On the night ride back to Vancouver, I have seven rows to myself. A blue sprawl of polyester and metal foot rests. Space for two duffel bags to air themselves out, take a break. Whole rows to imagine filled with friends. A seat for some books, lazily stacked. My coffee thermos was three rows ahead, that was fun. Leg space for miles. A road party. You should have come.
Leg space was a perk last night. Cramped up next to a boozy dude on a Christmas ride home, or saddled with questions from a suburban retiree doesn’t spoil the Greyhound experience for me. Bus travel is a valuable opportunity that any halfway-busy person should seize as often as possible. It’s brain space. A bus ride is a gulping pause from your day-to-day routine and responsibilities. You have little control of movement on a bus. And nobody expects you to, anyways. So just chill out. Eventually you are in Chilliwack. And then Abbotsford. You get there.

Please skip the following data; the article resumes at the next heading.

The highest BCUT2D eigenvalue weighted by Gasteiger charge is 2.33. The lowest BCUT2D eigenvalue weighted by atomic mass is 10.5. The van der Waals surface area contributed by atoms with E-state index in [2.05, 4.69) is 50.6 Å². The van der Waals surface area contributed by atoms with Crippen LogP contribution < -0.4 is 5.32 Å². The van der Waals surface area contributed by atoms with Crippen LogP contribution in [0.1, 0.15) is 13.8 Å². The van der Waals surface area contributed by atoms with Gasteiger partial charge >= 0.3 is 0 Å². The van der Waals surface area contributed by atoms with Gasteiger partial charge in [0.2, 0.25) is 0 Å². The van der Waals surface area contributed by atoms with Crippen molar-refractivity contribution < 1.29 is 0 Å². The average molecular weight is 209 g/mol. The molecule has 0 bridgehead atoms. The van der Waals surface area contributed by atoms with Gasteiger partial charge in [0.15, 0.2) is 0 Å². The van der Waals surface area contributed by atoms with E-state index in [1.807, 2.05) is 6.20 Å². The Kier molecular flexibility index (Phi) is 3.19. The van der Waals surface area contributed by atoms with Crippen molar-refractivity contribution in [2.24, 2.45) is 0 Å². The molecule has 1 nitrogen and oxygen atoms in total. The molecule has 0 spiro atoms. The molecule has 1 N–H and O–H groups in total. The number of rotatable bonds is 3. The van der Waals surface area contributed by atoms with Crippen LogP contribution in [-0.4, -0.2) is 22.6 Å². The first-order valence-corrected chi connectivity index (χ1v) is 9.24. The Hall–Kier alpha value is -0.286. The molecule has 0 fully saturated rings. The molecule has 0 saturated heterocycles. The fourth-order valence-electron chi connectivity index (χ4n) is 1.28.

Your diversions are limited on a bus ride. It’s the place and time to return to old pastimes. Slice a chunk out of a neglected novel. Write a letter to a high school friend. Listen to some familiar tunes. Or look out the window. Just look, quiet. It’s nice.
Last night I had leg space. Six hours later, the city appeared and I hustled two duffle bags and an oversized Pottery Barn shopping bag ( with an sternly-angular paper roller to return on my mom’s behalf), off the bus and onto the slick night streets.
I got myself home, cursing that stack of books the whole way there.